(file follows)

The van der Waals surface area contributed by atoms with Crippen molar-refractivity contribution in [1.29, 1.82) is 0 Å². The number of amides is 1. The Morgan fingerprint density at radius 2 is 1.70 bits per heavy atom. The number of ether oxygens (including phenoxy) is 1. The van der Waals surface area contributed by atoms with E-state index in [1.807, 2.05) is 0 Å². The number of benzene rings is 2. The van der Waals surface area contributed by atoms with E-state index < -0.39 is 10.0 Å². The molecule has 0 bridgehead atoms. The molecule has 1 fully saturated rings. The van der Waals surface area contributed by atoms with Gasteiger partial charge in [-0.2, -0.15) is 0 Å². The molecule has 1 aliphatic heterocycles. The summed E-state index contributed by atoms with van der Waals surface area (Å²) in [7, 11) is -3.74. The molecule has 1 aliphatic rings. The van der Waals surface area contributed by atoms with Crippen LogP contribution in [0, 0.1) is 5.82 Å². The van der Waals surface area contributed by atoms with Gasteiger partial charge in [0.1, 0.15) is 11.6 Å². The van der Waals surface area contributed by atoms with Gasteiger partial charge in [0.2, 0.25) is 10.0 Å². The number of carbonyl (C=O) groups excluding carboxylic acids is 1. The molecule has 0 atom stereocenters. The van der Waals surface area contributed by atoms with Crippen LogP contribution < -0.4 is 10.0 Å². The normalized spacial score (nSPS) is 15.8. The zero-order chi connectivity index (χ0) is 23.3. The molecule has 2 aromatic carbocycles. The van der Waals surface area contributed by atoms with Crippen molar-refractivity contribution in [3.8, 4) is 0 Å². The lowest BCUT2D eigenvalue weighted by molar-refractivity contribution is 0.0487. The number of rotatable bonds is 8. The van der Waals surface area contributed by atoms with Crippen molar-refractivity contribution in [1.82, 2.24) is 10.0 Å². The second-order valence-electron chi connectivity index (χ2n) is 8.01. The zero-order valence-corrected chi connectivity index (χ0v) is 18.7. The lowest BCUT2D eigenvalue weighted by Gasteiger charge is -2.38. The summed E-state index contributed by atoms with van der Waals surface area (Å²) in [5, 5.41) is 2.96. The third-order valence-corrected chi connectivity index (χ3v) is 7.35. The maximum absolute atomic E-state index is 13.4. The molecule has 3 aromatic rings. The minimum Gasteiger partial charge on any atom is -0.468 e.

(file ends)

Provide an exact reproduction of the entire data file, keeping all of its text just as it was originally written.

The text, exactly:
The van der Waals surface area contributed by atoms with Crippen molar-refractivity contribution in [1.29, 1.82) is 0 Å². The number of amides is 1. The Morgan fingerprint density at radius 2 is 1.70 bits per heavy atom. The number of ether oxygens (including phenoxy) is 1. The van der Waals surface area contributed by atoms with E-state index in [1.807, 2.05) is 0 Å². The number of benzene rings is 2. The van der Waals surface area contributed by atoms with E-state index < -0.39 is 10.0 Å². The molecule has 0 bridgehead atoms. The molecule has 1 fully saturated rings. The van der Waals surface area contributed by atoms with Gasteiger partial charge in [-0.2, -0.15) is 0 Å². The molecule has 1 aliphatic heterocycles. The summed E-state index contributed by atoms with van der Waals surface area (Å²) in [7, 11) is -3.74. The molecule has 1 aliphatic rings. The van der Waals surface area contributed by atoms with Crippen LogP contribution in [0, 0.1) is 5.82 Å². The van der Waals surface area contributed by atoms with Gasteiger partial charge in [0.1, 0.15) is 11.6 Å². The van der Waals surface area contributed by atoms with Gasteiger partial charge in [0.2, 0.25) is 10.0 Å². The number of carbonyl (C=O) groups excluding carboxylic acids is 1. The molecule has 0 atom stereocenters. The van der Waals surface area contributed by atoms with Crippen LogP contribution < -0.4 is 10.0 Å². The normalized spacial score (nSPS) is 15.8. The zero-order chi connectivity index (χ0) is 23.3. The molecule has 2 aromatic carbocycles. The van der Waals surface area contributed by atoms with Crippen molar-refractivity contribution in [3.8, 4) is 0 Å². The lowest BCUT2D eigenvalue weighted by molar-refractivity contribution is 0.0487. The number of rotatable bonds is 8. The van der Waals surface area contributed by atoms with Crippen molar-refractivity contribution in [1.82, 2.24) is 10.0 Å². The second-order valence-electron chi connectivity index (χ2n) is 8.01. The zero-order valence-corrected chi connectivity index (χ0v) is 18.7. The lowest BCUT2D eigenvalue weighted by Gasteiger charge is -2.38. The summed E-state index contributed by atoms with van der Waals surface area (Å²) in [5, 5.41) is 2.96. The third-order valence-corrected chi connectivity index (χ3v) is 7.35. The maximum absolute atomic E-state index is 13.4. The molecule has 3 aromatic rings. The minimum Gasteiger partial charge on any atom is -0.468 e.